The VA Interest Rate Reduction Refinance Loan, also known as the Veterans Affairs
Streamline Refinance program is probably the best refinance program out there today.
Without the need to verify a borrower’s income, pull out credit, or conduct an appraisal, refinancing becomes faster and easier, with very little work required on the part of the borrower.
Unfortunately, it is only available to eligible military service members, on duty or retired, and their spouses.
So if you are eligible, you are given access to a way easier refi process that grants you a lower mortgage rate and most possibly, a lower mortgage payment every month.
But it’s not all easy-peasy. Though it does have very lenient qualifications and guidelines, the program also has its own set of limitations. Let’s get to know these in detail.
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Catching up on past dues
The IRRRL rule for mortgage payments is: no late payments for the past 12 months (1 year).
That means you need to be current on your mortgage payments without any record of payments paid past their due dates.
Even if you only have one late payment, you still have to wait for that record to disappear or pass the one-year timeline.
So if you have paid your due late this month, you will have to wait for a full year – without any other payment issue, to qualify for the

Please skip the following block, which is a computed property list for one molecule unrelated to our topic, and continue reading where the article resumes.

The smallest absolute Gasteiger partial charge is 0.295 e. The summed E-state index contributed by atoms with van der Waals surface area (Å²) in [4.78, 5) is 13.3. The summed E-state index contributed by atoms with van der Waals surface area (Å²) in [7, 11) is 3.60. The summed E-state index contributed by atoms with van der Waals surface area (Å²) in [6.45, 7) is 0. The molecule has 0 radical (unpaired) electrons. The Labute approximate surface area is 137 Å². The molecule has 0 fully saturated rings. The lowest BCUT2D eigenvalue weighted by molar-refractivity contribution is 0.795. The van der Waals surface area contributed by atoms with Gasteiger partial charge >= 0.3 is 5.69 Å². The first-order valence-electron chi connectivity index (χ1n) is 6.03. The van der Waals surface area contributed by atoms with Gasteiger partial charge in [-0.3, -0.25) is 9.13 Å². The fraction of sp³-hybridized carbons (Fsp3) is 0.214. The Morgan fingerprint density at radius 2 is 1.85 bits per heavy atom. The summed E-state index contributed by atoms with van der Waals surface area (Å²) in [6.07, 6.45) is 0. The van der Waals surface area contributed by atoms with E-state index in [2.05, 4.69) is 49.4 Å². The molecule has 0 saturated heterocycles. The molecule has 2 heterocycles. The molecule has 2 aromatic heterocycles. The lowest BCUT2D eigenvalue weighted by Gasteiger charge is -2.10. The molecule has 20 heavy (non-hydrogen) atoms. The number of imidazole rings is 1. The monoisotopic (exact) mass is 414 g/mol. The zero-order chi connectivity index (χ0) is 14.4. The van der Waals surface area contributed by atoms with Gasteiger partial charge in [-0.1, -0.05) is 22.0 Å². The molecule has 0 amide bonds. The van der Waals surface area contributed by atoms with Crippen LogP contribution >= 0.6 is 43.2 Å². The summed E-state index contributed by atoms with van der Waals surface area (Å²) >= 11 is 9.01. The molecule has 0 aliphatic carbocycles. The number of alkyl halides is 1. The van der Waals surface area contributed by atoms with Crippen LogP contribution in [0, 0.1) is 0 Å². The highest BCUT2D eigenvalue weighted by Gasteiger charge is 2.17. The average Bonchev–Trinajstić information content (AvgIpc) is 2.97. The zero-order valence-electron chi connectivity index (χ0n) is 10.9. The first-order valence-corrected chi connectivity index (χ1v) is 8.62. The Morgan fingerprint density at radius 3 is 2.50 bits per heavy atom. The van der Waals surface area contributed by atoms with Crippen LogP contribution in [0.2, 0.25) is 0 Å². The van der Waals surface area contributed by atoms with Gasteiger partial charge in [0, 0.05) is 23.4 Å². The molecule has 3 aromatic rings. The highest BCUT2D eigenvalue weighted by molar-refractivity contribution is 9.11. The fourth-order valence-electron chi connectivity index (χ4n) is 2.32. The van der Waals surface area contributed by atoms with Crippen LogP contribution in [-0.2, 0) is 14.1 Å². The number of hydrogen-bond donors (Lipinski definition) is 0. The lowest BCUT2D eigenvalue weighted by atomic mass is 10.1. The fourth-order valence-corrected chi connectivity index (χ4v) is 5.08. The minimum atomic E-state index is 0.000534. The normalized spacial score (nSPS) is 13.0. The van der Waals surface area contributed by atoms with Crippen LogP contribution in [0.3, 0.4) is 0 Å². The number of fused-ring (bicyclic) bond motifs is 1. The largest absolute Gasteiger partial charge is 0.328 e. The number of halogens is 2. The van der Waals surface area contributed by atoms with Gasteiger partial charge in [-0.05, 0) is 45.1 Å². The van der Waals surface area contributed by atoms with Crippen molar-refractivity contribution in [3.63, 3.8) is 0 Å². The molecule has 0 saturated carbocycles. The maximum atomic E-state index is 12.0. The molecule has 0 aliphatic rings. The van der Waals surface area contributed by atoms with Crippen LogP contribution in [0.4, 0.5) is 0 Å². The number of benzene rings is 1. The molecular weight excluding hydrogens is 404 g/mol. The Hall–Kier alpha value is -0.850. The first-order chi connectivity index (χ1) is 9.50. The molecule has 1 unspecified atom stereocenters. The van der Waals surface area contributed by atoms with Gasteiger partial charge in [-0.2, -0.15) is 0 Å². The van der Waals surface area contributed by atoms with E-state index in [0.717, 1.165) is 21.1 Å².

Increasing your loan amount
The core aim of the VA IRRRL program is to lower your interest rate so that you will have lower monthly mortgage payments, except for certain conditions.
To make this achievable, you may not increase your principal loan amount in order to take out equity for a cash-out. There is a separate VA refinance program for that (
check the VA Cash-Out Refinance option).
The loan amount that you can borrow with the VA Streamline Refinance program should only be equal to the outstanding principal on your mortgage and the funding fee that is charged on the loan.
Increasing your payment by more than 20 percent
Savings being the primary aim of the program, they set a cap as to the total increase in the resulting payment allowed in your new loan. It should not climb by 20 percent of the original payment amount.
However, there are exemptions to this rule:
a) when you refinance from an adjustable-rate mortgage to a fixed-rate mortgage; and
b) when you refinance from a 30-year term loan to a 20-year term loan
If one of these is your situation, your resulting payment may increase by 20 percent, but your lender must assure that you are financially capable to shoulder the burden of the new loan.
Expect your lender to ask you to pass documents typically required for traditional underwriting, including a credit rating check.
This not only helps them ensure that their investment is protected, but also buffers you from potential trouble by now carrying a more expensive mortgage.
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